The face

If you think the Postal Service had a hard time with the Elvis stamp, just wait until they get around to Michael Jackson.

Published November 13, 2001 8:00PM (EST)

I'm not sure if I dreamed this or saw it on television. It was a downtown Manhattan bus, stopped on some side street, abandoned, dead in the middle of the road. I could see Michael Jackson's face on the side of the bus, but it was clouded by a thick coat of flinty, brown-white dust.

Real or imagined, I know I saw the image sometime after Sept. 11. The advertising for Michael Jackson's new album, the unfortunately titled "Invincible," was all over the place -- on phone booths, billboards and of course on the sides of buses. And if what I saw was true -- hell, even if it wasn't -- the image alone, in its fiery new context, seemed like some Tourette's burst of weird symbolism. Because we live in a strange time, when everything we see speaks of something else, something sinister. Before, a huge advertisement on the side of the bus -- they're called "skins" in the advertising business -- might have been just another big-budget broadside to sell records. Now it looks like another insult forced upon the world without care or research.

Michael peering out from under the dust is postmodern T.J. Eckleberg. He's the eyes and ears of a dirty world gone even more awful. For me, it asks one pair of questions: Is he judging us, or is he just completely doped up?

In my hometown, Philadelphia, the Jacko buses volley up and down our main drags, gleaming in the autumn sun as weirdly imposing as they were meant to be. More than once, I've been walking down the street with this friend or that, stopped dead in my tracks. "Have you seen his face lately?" I'd say. "It's like a death mask." My friend would stare at the bus, and then turn quiet as we walked through the office district, or Chinatown, the world bustling about two people paralyzed in thought by the strange lizardly gaze of Michael Jackson, King of Pop. Whatever that means.

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If you turn on VH-1 these days, you're liable to see a whole bunch of things that should turn the stomach of even the strongest pop aesthete: Bono murdelyzing "What's Going On" with the help of Ja Rule or Justin Timberlake or whomever; Robert Downey Jr. lip-synching a new Elton John song, presented as a bona fide act of ars dramatis; and an episode of "Behind the Music" dedicated to the short, sad career of Blind Melon. But the strangest, most abandonedly fucked-up thing you will see on VH-1 -- or for that matter, anywhere on television -- is the movie in miniature that MJJ Productions has made to promote "You Rock My World," the first single on "Invincible."

The long-form video in length alone is meant to remind us of Jacko's "Thriller" glory days, when with John Landis, the KoP made the "Citizen Kane" of music videos. "You Rock My World" is very different.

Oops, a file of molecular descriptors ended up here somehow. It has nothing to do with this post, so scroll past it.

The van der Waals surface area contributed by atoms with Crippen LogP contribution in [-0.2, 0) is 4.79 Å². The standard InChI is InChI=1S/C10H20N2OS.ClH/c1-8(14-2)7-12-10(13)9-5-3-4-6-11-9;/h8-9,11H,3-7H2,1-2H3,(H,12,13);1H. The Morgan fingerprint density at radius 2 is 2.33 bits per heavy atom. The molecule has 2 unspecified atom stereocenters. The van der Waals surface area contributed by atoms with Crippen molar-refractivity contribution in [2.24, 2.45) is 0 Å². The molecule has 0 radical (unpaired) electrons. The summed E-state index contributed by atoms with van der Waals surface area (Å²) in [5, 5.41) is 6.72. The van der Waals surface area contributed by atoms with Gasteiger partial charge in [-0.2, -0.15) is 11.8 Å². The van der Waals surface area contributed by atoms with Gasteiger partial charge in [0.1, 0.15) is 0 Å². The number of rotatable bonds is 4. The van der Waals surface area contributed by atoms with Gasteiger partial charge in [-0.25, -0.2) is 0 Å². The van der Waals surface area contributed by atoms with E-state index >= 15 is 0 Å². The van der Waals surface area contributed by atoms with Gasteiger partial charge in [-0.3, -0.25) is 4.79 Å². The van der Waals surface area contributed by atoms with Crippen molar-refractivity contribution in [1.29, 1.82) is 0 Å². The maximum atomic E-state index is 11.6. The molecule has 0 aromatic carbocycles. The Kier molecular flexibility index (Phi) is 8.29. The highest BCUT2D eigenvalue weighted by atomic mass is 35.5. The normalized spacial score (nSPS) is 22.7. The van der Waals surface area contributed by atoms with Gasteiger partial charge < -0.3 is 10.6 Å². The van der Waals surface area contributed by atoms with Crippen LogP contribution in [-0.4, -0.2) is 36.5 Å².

As best I can tell, this is what happens: There is a girl, or money, or something that a noble private eye type (played by Jacko) and an incredulous Chris Tucker have tracked to a Casbah-type location. The Casbah looks like it might have been rejected by Duran Duran for the "Hungry Like the Wolf" video. Michael Madsen apparently works at or frequents the place, and the upstairs office -- any Casbah's heart of darkness -- is occupied by, get this, Marlon Brando! Brando apparently has the girl/thing in his possession, and is in no particular hurry to remit her/it to Jacko; he orders his goons on the singer, whereupon there is a bit of dialogue that goes something like this:

SLEAZY GOON: Is that all you got? Heh? (Mumbles.)

JACKO: (Motions a sort of "go screw yourself" gesture by sliding his hand up along his throat to his chin.)

SLEAZY GOON: You ain't got nothin'! You're nothin'!

JACKO: (Moving closer, in front of a posse we barely knew he had; stares into SLEAZY GOON's eyes.)

And then it's the same old thing: Jacko and his crew bust out a couple of "West Side Story" moves; then, apropos of nothing, Jacko yells, "HHHOOOHHHH!" The music comes in, and he grunts little Jacko puppy noises in a way that we perceive as musical.

I bring this up to illustrate a few things. One, there is so little new under the sun for Michael Jackson. Two, "You Rock My World" -- if not the whole of "Invincible," both the album and marketing campaign -- relies on celebrity endorsements in a desperate effort to remind us that, yes, This Is Michael Jackson, You Love Michael Jackson and This Is The Same Old Michael Jackson. And three, these endorsements are used to distract us from Michael Jackson's face.

It's true. In a long video in which he is the star, Michael wears a broad-brimmed hat, and a do-rag under that. The hat darkens his face in shadows for almost the entire song.

In 10 minutes plus, Michael Jackson's face is visible here for 15 seconds. And I swear, just the sight of it is enough to make you gasp -- not for the pop thrill, but for its freakish pall.

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If Don DeLillo was right in saying that Mick Jagger's lips represented the anus of a culture, then what part of our society is the face of Michael Jackson? Because the truth is, there's not really much face left in Michael Jackson's face. But fossils of it remain all over pop culture.